Donald Trump has spent the past several months attacking vote-by-mail, going so far as to encourage North Carolina voters to vote twice (by mail and at the polls — which is illegal). Nonetheless, white evangelical support for Trump remains high, even as Republicans work to disenfranchise likely Democratic voters.
Trump’s Baptist supporters who accept (and perhaps even share on social media) his false statements about vote-by-mail are by no means the first Baptists to be astoundingly hypocritical about democracy and the right to vote. Yet Baptists, of all people, should be working to enfranchise voters and ensure wide voter participation.
After all, Baptists profess belief in the priesthood of the believer and organize churches democratically, with each member having a vote on matters of church governance. Baptist theologian Bill Hendricks made this argument in 1984. He reasoned that the doctrine of the priesthood of the believer demands a democratic pattern both in the church and in the government. He noted that if Americans in general and Baptists in particular took this doctrine seriously, they would work so that more people had the opportunity to vote. He asserted:
It is a surprising thing to hear a voice raised on behalf of radical democracy. Yet it should not be an unexpected thing from a Baptist theologian. It is recognized that radical democracies which grant to all equal opportunities are grossly inefficient and very difficult to muster and maintain. Nevertheless, it seems to me that, if we are to talk responsibly about moving from the Bible to the ballot box, we have to return to a wider understanding and practice of the priesthood of all believers and of the rights of each individual within the democracy.
Yet we see too many Baptists among Trump’s evangelical supporters all too willing to accept Trump’s attempts to discourage voter participation by raising the specter of voter fraud.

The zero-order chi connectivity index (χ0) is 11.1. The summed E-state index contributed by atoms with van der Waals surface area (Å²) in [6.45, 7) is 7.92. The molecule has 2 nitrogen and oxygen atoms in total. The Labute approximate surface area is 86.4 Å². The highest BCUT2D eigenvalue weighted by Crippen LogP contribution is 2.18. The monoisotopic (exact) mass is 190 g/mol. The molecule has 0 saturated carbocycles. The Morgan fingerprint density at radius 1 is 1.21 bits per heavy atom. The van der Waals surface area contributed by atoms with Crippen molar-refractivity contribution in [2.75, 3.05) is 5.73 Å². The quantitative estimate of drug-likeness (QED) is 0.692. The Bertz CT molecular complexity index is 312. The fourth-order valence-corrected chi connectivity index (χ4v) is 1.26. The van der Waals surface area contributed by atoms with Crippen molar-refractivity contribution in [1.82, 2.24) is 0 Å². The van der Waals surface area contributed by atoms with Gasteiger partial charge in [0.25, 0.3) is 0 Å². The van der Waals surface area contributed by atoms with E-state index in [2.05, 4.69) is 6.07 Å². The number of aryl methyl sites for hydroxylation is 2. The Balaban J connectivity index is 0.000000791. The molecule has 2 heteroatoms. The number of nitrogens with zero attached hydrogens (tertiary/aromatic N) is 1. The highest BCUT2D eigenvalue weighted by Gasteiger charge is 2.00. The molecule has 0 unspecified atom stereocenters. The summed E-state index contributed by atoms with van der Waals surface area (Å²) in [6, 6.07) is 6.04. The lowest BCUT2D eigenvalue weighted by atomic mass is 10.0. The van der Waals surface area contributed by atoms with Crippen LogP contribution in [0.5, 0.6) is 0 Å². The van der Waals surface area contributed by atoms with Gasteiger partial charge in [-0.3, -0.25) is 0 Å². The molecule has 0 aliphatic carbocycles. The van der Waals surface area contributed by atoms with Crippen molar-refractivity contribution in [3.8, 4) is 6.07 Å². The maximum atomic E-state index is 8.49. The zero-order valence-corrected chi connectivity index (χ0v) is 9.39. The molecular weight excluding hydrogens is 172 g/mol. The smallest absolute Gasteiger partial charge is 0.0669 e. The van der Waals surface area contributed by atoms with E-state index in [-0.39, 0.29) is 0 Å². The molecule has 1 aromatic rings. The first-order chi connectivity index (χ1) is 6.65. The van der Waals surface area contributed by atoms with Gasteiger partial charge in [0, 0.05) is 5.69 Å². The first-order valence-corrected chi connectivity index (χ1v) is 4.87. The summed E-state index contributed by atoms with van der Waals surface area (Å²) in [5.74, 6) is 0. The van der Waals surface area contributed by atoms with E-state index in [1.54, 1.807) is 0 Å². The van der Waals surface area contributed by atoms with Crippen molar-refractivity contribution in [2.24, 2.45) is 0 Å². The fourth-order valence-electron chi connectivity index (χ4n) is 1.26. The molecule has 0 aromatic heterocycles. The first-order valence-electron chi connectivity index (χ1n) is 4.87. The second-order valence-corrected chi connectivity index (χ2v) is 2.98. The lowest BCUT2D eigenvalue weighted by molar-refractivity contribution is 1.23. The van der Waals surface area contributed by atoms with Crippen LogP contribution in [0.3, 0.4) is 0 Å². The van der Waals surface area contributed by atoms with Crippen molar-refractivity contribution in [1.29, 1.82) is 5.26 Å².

Still, this is not the first generation of Baptists to suppress the vote, in U.S. elections and the church.
Baptists in England allowed women to vote on church matters from the beginning. I asked the Baptist Union of Great Britain about this. A historian there told me: “Women have always been church members. They signed the church covenants (or made their mark) and they were allowed to vote as church members on all of the things you have mentioned (matters of church discipline, calling of ministers and church leaders and accepting the testimony of people applying for membership). I can’t think of anything that they would not have been allowed to vote on.”
“The Southern Baptist Convention disallowed women as messengers and even had a man give the annual meeting’s report for Woman’s Missionary Union.”
On this side of the pond, however, Southern Baptists did not allow women equal participation in church decisions, and the Southern Baptist Convention disallowed women as messengers and even had a man give the annual meeting’s report for Woman’s Missionary Union. Enslaved Black members of Baptist churches also were denied a voice in governance. After enslaved people were freed, Baptist churches in the South chose segregation over Black participation in church governance. An 1867 article in the Biblical Recorder noted, “If our original code of discipline toward our brethren of African descent was right, then emancipation from slavery has not made it wrong.”
Since the SBC formed over the issue of slavery, Southern Baptists were not keen on Black suffrage. For example, Virginia Baptists claimed that Black men were unqualified for franchise and that Black suffrage was an attempt to force “social equality.” In 1901, Virginia Baptists’ Religious Herald argued that Black men should be disenfranchised.
In 1905 the Wingate school in North Carolina sponsored a debate: “Should the 15th Amendment to the Constitution of the United States be repealed?” The debate focused almost entirely on Black suffrage.
The affirmative side argued the amendment had only been passed to allow Black men to dominate whites in the South; that Black men were “unfit morally and mentally to vote”; that Black men were not true men; that Black men do not appreciate the vote and will sell their votes; that based on the South’s experience, Black men should forever be disenfranchised. While the opposing side argued that Black men as citizens and tax payers should have the right to vote, the Baptist Messenger reported that the affirmative won.
Many in the denomination also opposed women’s suffrage. While some argued that suffrage would enfranchise Black women and reinfranchise Black men, more argued women voting would destroy white Southern women’s femininity and domesticity.
J.W. Porter, editor of the Kentucky Baptist newspaper, Western Recorder, wrote in 1916 that the National Suffrage Association originated “out of the brain of a semi-masculine Minerva” and “its ultimate ideal is to de-womanize the woman and make of her a female man.” He added, “The feminine demons, knowingly or otherwise, are pointing womankind to the path that leads to harlotry and to hell.”